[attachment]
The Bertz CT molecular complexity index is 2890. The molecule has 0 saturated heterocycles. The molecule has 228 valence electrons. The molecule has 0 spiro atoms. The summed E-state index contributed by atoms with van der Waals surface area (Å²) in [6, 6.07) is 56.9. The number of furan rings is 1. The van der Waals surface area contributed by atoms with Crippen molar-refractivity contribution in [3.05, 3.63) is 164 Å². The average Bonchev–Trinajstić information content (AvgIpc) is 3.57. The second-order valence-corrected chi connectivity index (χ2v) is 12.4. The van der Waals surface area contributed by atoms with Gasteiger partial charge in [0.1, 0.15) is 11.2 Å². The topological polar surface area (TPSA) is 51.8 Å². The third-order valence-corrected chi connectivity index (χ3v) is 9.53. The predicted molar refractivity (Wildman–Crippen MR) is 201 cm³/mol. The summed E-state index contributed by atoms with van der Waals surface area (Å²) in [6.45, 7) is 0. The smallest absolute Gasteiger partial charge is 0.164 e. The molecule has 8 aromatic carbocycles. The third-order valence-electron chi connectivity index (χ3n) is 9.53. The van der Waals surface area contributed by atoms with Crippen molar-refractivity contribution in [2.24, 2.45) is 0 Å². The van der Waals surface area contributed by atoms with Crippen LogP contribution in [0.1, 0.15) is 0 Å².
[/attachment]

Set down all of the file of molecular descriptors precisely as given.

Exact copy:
The Bertz CT molecular complexity index is 2890. The molecule has 0 saturated heterocycles. The molecule has 228 valence electrons. The molecule has 0 spiro atoms. The summed E-state index contributed by atoms with van der Waals surface area (Å²) in [6, 6.07) is 56.9. The number of furan rings is 1. The van der Waals surface area contributed by atoms with Crippen molar-refractivity contribution in [3.05, 3.63) is 164 Å². The average Bonchev–Trinajstić information content (AvgIpc) is 3.57. The second-order valence-corrected chi connectivity index (χ2v) is 12.4. The van der Waals surface area contributed by atoms with Gasteiger partial charge in [0.1, 0.15) is 11.2 Å². The topological polar surface area (TPSA) is 51.8 Å². The third-order valence-corrected chi connectivity index (χ3v) is 9.53. The predicted molar refractivity (Wildman–Crippen MR) is 201 cm³/mol. The summed E-state index contributed by atoms with van der Waals surface area (Å²) in [6.45, 7) is 0. The smallest absolute Gasteiger partial charge is 0.164 e. The molecule has 8 aromatic carbocycles. The third-order valence-electron chi connectivity index (χ3n) is 9.53. The van der Waals surface area contributed by atoms with Crippen molar-refractivity contribution in [2.24, 2.45) is 0 Å². The van der Waals surface area contributed by atoms with Crippen LogP contribution in [0.1, 0.15) is 0 Å².